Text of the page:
We see the number of interactions and the potential services where you need to authenticate the other side of the interaction growing and growing quickly. Not to be overly repetitive, but all of these markets are coming our way.

Authentication of a government issued ID is the best first step in a transaction and it's currently the best method of trusting that the other side of the transaction is with the intended participant.

Let me turn to Law ID. Since I last spoke to you 53 days ago, I said that by the end of the second quarter, we would be live in 4 more states. I am pleased to stay that in the state of Delaware, we now have the states of Virginia and Tennessee live, connectivity to New York and Massachusetts and the fingerprinting and clearance process is underway with South Carolina. We have additional pilots underway in Delaware, pilots started in Virginia and soon to start in Tennessee. We recently brought on board the new sales person dedicated specifically to Law ID, and they are already showing results.

We have several departments in New York committed to pilots as soon as the switch is thrown. The pilots in Delaware have all converted into paying clients with final counts of the officers to be outfitted with Law ID underway.

There are several reasons the officers tell us they like the product so much, but the main reason goes right back to our core competency. The fact that they can scan and instantly authenticate the ID presented to them meant they knew who they were talking with. That's a game changer for officers and enhances both officer and [citizen-paid] safety.

This is followed by the speed of the application and the fact that the officers were now truly mobile. One of the reasons we flipped so many NLETS switches over the past month is due to one of the words I spoke about on our last call, focus.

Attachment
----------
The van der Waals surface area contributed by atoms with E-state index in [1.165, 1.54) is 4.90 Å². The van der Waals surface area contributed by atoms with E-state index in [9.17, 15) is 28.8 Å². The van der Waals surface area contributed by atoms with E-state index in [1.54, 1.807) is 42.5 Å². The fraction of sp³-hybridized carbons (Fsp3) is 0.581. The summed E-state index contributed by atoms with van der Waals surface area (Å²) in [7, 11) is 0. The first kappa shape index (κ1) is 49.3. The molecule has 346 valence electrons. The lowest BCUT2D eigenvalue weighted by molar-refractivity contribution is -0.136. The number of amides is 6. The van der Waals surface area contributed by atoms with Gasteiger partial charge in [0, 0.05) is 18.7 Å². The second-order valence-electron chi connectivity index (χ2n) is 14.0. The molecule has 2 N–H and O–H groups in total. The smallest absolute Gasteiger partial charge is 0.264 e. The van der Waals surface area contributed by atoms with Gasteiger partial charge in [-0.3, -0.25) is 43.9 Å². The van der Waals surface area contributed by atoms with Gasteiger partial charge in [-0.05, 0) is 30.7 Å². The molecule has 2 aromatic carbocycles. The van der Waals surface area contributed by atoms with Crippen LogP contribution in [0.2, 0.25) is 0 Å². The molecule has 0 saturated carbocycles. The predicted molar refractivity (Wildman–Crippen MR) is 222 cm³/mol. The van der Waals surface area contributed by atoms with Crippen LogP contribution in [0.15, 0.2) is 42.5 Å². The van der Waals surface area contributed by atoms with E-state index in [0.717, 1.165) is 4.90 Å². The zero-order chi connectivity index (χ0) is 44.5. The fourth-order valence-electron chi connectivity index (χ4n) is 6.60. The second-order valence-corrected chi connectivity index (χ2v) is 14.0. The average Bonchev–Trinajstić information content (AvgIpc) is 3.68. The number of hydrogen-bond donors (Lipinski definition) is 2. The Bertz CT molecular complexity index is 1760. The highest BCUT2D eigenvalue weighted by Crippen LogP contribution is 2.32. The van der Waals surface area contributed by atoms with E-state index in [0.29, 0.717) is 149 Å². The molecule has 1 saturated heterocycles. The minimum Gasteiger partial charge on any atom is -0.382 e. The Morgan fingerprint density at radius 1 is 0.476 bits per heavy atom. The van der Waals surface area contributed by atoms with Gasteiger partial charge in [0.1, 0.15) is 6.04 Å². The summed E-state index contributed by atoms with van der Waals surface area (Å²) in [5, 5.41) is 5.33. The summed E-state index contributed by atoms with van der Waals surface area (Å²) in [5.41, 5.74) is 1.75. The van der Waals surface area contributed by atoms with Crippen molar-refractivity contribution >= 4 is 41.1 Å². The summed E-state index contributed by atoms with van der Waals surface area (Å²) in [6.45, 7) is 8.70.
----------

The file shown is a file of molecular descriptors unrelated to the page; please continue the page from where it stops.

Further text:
The board chose me to lead Intellicheck because they knew we had phenomenal products but were not able to monetize them as quickly as we would like.

On the last call, spoke about the focus we would bring to productivity, sales and marketing here at Intellicheck.

My first area of focus is the structure of the sales team. We made several changes to the team.

First, when we looked at the size of the market opportunities we had before us and the success we had with activating NLETS switches, it only made sense to create 2 dedicated teams. One focused on the consumer transaction market and the other on the law market. Each market is potentially large enough to deserve the unfettered focus of a team. The consumer team will focus on closing credit card insurers, retail chains, large-scale purchases of Age ID and other large authentication needs. The laws will focus on state and law enforcement opportunities, and this new structure is already yielding results.

As part of this process, we have terminated some employees who were not excelling at enterprise SaaS sales. And we've have hired a salesperson experienced in selling enterprise SaaS products to this market. And we'll be hiring more sales people experienced in enterprise SaaS sales.

The sales additions will be based out of our Melville New York headquarters. This focus and skill set match will lead to increases in revenue productivity in this important vertical. The second thing we're doing in the sales space, specifically for Age ID, is targeted direct mail marketing. We're focusing on the states where we have the alcohol, tobacco and cannabis authorities using Age ID and/or reseller relationships in those states. Our first marketing campaign is hitting as we speak. This should bring in low hanging fruit without expending sales time that should be spent on large SaaS deals.

Additionally, we've have engaged a search engine optimization firm and a direct marketing firm to help drive traffic and sales to our company. Our messaging is not as tight as it should be, and I'm interviewing firms to help us with messaging and marketing. Our PR activity is picking up. As many of you may have seen, heard or read in the TV spots, podcasts, articles and interviews.

We have a full schedule going forward because we have a very compelling and timely story that people want to hear. In closing, I want to reiterate how exciting my past 82 days has been.

I've completed a thorough evaluation of our people and products, and this has reinforced my belief in the company and the value proposition we provide across multiple and growing markets.

As with anything, things are never as quick as I would like. However, I am confident that realigning and focusing the sales team combined with the general awareness of the growing problem of identity fraud is helping to create this market and direct it our way. This should accelerate adoption of our products.

The pipeline for consumer authentication product is as strong as ever. And I believe our retooling of the sales team, focusing on this vertical, will increase and speed up our closing rate.

Our Law ID product is now off and running, and we have reference clients to help speed sales.